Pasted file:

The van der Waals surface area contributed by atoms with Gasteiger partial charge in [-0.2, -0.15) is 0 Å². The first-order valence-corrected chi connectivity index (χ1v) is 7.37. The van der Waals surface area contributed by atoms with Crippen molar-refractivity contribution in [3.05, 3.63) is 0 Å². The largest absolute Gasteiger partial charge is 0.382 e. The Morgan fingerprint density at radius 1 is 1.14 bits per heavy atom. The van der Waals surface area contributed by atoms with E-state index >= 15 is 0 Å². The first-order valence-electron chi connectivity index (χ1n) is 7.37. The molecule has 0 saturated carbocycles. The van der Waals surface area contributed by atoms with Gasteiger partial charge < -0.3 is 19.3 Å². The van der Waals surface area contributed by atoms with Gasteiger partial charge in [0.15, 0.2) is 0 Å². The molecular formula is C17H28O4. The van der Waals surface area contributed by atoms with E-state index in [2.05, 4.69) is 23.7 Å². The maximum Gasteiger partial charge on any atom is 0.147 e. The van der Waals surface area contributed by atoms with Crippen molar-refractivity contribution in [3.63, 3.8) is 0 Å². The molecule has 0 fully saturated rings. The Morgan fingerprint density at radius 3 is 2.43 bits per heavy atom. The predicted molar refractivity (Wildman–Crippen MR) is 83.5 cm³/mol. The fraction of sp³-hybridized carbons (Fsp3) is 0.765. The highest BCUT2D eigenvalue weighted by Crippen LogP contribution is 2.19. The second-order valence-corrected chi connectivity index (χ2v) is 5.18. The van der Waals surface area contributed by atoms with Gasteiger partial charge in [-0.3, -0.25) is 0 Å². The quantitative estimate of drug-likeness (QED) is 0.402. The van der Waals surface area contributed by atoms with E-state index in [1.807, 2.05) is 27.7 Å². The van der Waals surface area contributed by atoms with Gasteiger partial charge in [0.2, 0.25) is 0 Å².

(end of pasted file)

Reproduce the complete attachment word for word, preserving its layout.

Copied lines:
The van der Waals surface area contributed by atoms with Gasteiger partial charge in [-0.2, -0.15) is 0 Å². The first-order valence-corrected chi connectivity index (χ1v) is 7.37. The van der Waals surface area contributed by atoms with Crippen molar-refractivity contribution in [3.05, 3.63) is 0 Å². The largest absolute Gasteiger partial charge is 0.382 e. The Morgan fingerprint density at radius 1 is 1.14 bits per heavy atom. The van der Waals surface area contributed by atoms with E-state index >= 15 is 0 Å². The first-order valence-electron chi connectivity index (χ1n) is 7.37. The molecule has 0 saturated carbocycles. The van der Waals surface area contributed by atoms with Gasteiger partial charge < -0.3 is 19.3 Å². The van der Waals surface area contributed by atoms with Gasteiger partial charge in [0.15, 0.2) is 0 Å². The molecular formula is C17H28O4. The van der Waals surface area contributed by atoms with E-state index in [2.05, 4.69) is 23.7 Å². The maximum Gasteiger partial charge on any atom is 0.147 e. The van der Waals surface area contributed by atoms with Crippen molar-refractivity contribution in [3.63, 3.8) is 0 Å². The molecule has 0 fully saturated rings. The Morgan fingerprint density at radius 3 is 2.43 bits per heavy atom. The predicted molar refractivity (Wildman–Crippen MR) is 83.5 cm³/mol. The fraction of sp³-hybridized carbons (Fsp3) is 0.765. The highest BCUT2D eigenvalue weighted by Crippen LogP contribution is 2.19. The second-order valence-corrected chi connectivity index (χ2v) is 5.18. The van der Waals surface area contributed by atoms with Gasteiger partial charge in [-0.3, -0.25) is 0 Å². The quantitative estimate of drug-likeness (QED) is 0.402. The van der Waals surface area contributed by atoms with E-state index in [1.807, 2.05) is 27.7 Å². The van der Waals surface area contributed by atoms with Gasteiger partial charge in [0.2, 0.25) is 0 Å².